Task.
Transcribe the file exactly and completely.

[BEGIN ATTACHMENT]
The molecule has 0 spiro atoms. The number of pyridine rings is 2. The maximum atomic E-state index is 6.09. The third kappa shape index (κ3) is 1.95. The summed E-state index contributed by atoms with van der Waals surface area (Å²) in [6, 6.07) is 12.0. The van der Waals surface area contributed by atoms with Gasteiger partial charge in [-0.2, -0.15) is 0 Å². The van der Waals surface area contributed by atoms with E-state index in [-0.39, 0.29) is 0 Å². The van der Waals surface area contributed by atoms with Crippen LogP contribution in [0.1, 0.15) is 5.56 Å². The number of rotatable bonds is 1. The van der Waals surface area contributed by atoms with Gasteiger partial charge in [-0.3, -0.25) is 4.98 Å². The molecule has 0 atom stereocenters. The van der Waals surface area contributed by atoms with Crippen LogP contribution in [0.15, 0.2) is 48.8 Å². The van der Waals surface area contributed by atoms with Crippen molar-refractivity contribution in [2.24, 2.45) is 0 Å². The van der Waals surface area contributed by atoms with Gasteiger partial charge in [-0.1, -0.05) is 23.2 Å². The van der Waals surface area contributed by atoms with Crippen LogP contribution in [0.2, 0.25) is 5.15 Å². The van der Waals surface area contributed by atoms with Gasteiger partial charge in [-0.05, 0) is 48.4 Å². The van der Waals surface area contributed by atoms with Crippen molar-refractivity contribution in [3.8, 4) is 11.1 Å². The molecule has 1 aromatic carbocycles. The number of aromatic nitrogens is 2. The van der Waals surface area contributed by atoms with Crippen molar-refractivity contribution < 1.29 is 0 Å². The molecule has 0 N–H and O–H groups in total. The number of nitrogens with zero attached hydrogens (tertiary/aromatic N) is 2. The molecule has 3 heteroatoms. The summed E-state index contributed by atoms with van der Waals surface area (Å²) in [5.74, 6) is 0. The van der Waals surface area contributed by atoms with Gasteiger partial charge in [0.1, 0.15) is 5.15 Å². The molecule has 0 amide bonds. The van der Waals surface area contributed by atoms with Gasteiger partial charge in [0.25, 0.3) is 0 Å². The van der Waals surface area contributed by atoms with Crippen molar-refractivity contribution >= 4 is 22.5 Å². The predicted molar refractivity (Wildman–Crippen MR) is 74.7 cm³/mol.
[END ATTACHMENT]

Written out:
The molecule has 0 spiro atoms. The number of pyridine rings is 2. The maximum atomic E-state index is 6.09. The third kappa shape index (κ3) is 1.95. The summed E-state index contributed by atoms with van der Waals surface area (Å²) in [6, 6.07) is 12.0. The van der Waals surface area contributed by atoms with Gasteiger partial charge in [-0.2, -0.15) is 0 Å². The van der Waals surface area contributed by atoms with E-state index in [-0.39, 0.29) is 0 Å². The van der Waals surface area contributed by atoms with Crippen LogP contribution in [0.1, 0.15) is 5.56 Å². The number of rotatable bonds is 1. The van der Waals surface area contributed by atoms with Gasteiger partial charge in [-0.3, -0.25) is 4.98 Å². The molecule has 0 atom stereocenters. The van der Waals surface area contributed by atoms with Crippen LogP contribution in [0.15, 0.2) is 48.8 Å². The van der Waals surface area contributed by atoms with Crippen molar-refractivity contribution in [2.24, 2.45) is 0 Å². The van der Waals surface area contributed by atoms with Gasteiger partial charge in [-0.1, -0.05) is 23.2 Å². The van der Waals surface area contributed by atoms with Crippen LogP contribution in [0.2, 0.25) is 5.15 Å². The van der Waals surface area contributed by atoms with Gasteiger partial charge in [-0.05, 0) is 48.4 Å². The van der Waals surface area contributed by atoms with Crippen molar-refractivity contribution in [3.8, 4) is 11.1 Å². The molecule has 1 aromatic carbocycles. The number of aromatic nitrogens is 2. The van der Waals surface area contributed by atoms with Crippen molar-refractivity contribution < 1.29 is 0 Å². The molecule has 0 N–H and O–H groups in total. The number of nitrogens with zero attached hydrogens (tertiary/aromatic N) is 2. The molecule has 3 heteroatoms. The summed E-state index contributed by atoms with van der Waals surface area (Å²) in [5.74, 6) is 0. The van der Waals surface area contributed by atoms with Gasteiger partial charge in [0.1, 0.15) is 5.15 Å². The molecule has 0 amide bonds. The van der Waals surface area contributed by atoms with Gasteiger partial charge in [0.25, 0.3) is 0 Å². The van der Waals surface area contributed by atoms with Crippen molar-refractivity contribution >= 4 is 22.5 Å². The predicted molar refractivity (Wildman–Crippen MR) is 74.7 cm³/mol.